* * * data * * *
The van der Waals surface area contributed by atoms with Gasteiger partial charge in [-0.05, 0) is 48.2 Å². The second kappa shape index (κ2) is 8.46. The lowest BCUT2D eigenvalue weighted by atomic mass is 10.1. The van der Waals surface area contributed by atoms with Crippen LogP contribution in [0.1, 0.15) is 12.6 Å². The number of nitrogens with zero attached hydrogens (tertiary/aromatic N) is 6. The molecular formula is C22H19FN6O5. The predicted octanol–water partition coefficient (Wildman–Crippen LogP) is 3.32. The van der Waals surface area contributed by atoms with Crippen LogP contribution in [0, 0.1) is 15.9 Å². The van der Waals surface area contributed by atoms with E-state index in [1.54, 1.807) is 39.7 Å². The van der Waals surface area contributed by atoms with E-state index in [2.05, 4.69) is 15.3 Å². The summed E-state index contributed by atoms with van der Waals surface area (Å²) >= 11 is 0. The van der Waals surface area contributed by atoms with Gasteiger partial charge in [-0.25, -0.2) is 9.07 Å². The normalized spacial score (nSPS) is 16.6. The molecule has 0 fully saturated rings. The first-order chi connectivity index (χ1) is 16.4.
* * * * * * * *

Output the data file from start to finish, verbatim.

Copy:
The van der Waals surface area contributed by atoms with Gasteiger partial charge in [-0.05, 0) is 48.2 Å². The second kappa shape index (κ2) is 8.46. The lowest BCUT2D eigenvalue weighted by atomic mass is 10.1. The van der Waals surface area contributed by atoms with Crippen LogP contribution in [0.1, 0.15) is 12.6 Å². The number of nitrogens with zero attached hydrogens (tertiary/aromatic N) is 6. The molecular formula is C22H19FN6O5. The predicted octanol–water partition coefficient (Wildman–Crippen LogP) is 3.32. The van der Waals surface area contributed by atoms with Crippen LogP contribution in [0, 0.1) is 15.9 Å². The van der Waals surface area contributed by atoms with E-state index in [1.54, 1.807) is 39.7 Å². The van der Waals surface area contributed by atoms with E-state index in [2.05, 4.69) is 15.3 Å². The summed E-state index contributed by atoms with van der Waals surface area (Å²) >= 11 is 0. The van der Waals surface area contributed by atoms with Gasteiger partial charge in [-0.25, -0.2) is 9.07 Å². The normalized spacial score (nSPS) is 16.6. The molecule has 0 fully saturated rings. The first-order chi connectivity index (χ1) is 16.4.